Quick fix can hurt, officials contend
Florida Association of Counties members think property tax proposals may sound good but worsen the problem.
By WILL VAN SANT
Published September 30, 2006
CLEARWATER - Republican candidate for governor Charlie Crist and sundry legislative candidates are out to mend Florida's warped tax structure.
They want to double the homestead exemption from $25,000 to $50,000 and make the Save Our Homes cap on property assessments portable.
But Florida Association of Counties members from across the state Friday expressed deep unease with both ideas.
Many of the county commissioners who gathered at the Sheraton Sand Key Resort were fresh from budget hearings where fed-up residents demanded tax relief, and they know attempts at reform are likely during next year's legislative session in Tallahassee.
They want to make sure the burden of adjusting the tax structure is shared with state government and that chosen fixes don't worsen the situation.
"There is no silver bullet," said Pinellas County Commissioner Susan Latvala, who serves as the association's president. "The system is broken."
Friday's hourlong discussion was wide ranging, heavy with frustration and light on specifics.
"We're spinning our wheels here," said Seminole County Commissioner Brenda Carey.
No proposals were adopted. In December, the association will decide on specific goals to help shape its lobbying efforts in Tallahassee.
Yet it was clear battle lines are already being drawn.
Much of the recent taxpayer anger has come from those who own second homes, rental properties and commercial businesses.
They are not eligible for the protections offered by the homestead exemption and Save Our Homes cap, which limits assessments on primary residences from increasing by more than 3 percent a year.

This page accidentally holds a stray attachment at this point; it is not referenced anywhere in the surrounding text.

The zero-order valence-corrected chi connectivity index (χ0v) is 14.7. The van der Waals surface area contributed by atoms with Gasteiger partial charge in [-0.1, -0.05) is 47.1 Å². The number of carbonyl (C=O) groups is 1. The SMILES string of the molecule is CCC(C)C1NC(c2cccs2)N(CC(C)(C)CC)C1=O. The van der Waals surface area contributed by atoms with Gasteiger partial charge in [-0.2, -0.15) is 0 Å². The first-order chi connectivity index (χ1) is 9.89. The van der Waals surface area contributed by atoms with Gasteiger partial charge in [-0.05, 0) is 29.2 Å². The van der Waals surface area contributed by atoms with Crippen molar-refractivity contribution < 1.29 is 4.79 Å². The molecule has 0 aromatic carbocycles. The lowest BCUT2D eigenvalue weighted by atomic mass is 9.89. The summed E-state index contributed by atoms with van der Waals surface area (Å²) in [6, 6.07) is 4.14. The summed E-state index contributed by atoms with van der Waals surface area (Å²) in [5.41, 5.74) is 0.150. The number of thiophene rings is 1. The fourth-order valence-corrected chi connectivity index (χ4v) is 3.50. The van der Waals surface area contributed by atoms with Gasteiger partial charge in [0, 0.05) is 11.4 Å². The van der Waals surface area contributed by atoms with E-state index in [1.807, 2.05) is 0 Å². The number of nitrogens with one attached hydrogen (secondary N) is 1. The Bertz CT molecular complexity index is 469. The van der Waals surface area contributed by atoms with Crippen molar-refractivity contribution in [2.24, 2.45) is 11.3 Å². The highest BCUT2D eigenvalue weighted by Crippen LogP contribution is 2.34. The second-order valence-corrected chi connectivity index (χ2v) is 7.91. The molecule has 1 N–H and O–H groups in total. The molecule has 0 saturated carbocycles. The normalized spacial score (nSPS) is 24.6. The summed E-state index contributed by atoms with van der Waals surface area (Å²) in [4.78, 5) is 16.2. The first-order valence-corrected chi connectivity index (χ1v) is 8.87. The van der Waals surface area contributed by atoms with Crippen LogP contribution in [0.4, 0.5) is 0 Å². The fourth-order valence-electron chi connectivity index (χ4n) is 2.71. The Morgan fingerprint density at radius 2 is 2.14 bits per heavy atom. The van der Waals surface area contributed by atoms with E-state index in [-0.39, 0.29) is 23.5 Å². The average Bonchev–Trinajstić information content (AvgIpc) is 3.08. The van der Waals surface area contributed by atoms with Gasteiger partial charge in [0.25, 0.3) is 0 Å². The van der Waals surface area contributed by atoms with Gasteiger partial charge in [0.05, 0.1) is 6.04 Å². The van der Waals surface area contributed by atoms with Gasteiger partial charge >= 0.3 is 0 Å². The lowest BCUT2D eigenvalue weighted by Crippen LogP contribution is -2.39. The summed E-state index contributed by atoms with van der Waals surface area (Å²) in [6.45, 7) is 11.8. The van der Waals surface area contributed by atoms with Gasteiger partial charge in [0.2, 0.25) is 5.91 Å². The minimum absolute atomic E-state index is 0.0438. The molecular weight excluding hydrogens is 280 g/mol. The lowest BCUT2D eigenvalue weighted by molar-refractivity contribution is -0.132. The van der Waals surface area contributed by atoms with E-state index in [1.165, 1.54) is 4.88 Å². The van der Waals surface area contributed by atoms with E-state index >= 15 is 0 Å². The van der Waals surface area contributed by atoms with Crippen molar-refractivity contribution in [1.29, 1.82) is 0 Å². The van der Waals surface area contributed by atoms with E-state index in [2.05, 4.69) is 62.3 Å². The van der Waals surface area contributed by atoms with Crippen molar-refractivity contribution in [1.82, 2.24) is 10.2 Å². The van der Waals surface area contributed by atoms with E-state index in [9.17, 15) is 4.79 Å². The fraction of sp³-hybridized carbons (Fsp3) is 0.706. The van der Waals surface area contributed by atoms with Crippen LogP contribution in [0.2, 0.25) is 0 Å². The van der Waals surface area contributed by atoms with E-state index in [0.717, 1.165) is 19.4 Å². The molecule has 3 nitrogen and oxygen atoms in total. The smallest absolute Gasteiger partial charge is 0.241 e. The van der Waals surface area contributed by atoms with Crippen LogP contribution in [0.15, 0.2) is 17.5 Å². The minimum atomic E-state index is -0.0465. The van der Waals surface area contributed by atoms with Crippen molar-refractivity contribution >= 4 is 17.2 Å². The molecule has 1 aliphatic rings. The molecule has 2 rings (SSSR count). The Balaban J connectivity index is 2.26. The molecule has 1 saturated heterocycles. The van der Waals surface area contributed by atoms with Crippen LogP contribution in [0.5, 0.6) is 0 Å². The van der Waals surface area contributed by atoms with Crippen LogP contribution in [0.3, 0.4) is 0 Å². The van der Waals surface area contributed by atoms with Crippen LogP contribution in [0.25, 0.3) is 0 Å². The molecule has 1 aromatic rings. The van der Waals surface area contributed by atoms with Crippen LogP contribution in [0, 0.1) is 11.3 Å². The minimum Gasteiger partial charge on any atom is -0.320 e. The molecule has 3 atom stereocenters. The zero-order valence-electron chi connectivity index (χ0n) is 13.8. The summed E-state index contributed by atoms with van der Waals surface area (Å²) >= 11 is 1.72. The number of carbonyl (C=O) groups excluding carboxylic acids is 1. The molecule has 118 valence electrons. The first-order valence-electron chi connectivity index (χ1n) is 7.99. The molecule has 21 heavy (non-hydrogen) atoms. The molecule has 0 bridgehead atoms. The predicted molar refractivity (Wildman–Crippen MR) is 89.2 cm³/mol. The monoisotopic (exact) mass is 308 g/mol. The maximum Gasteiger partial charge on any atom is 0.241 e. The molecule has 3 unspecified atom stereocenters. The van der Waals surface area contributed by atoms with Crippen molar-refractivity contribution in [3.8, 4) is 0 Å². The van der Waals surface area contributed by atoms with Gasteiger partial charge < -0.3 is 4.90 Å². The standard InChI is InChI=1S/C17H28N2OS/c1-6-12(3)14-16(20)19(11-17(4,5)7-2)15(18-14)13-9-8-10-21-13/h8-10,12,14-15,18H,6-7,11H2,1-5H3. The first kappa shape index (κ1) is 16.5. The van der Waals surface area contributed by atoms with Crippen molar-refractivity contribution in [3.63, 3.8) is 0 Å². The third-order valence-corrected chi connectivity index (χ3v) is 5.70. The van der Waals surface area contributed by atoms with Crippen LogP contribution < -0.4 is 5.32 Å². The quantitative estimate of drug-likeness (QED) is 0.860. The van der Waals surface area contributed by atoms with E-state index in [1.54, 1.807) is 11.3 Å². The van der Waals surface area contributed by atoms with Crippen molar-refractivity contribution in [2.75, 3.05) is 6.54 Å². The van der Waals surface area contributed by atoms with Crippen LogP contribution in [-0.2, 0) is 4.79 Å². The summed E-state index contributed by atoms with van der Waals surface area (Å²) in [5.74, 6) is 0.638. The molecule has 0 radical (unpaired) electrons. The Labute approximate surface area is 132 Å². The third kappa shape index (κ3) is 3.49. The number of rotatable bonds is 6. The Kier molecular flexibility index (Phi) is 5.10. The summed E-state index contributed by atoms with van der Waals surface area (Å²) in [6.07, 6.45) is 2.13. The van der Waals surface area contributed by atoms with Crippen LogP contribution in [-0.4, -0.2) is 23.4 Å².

County leaders worry that doubling the exemption to $50,000 would devastate local tax bases. Pinellas would lose about $45-million in revenue. Smaller rural counties would be hurt the most.
Further, critics say, while the move might play well with voters, it will do nothing to help those not eligible for the exemption, who have been the most vocal during the recent tax revolt.
"It makes an inequitable tax structure worse," said Pinellas County Administrator Steve Spratt.
County officials appeared more receptive toward allowing homeowners to transfer their assessment caps from one property to another, but they have doubts about unlimited portability.
They talked about prohibiting caps from being moved between counties and wondered whether the right to transfer a cap should exist only in cases where homeowners are downsizing, rather than moving up to larger, more expensive properties.
With a new governor and lots of new legislators in Tallahassee next year, Latvala said, the time has perhaps arrived for a broad overhaul of the state's tax system, including a review of how sales taxes are collected and disbursed.
After Election Day, Latvala said, she'll be paying a visit to whoever becomes governor - Crist or Democrat Jim Davis - and urging such a comprehensive look, instead of knee-jerk fixes.
"I will be looking him in the eye and begging him to talk to me before he does anything dramatic," Latvala said.
Will Van Sant can be reached at 445-4166 or email@example.com.
[Last modified September 30, 2006, 01:26:07]
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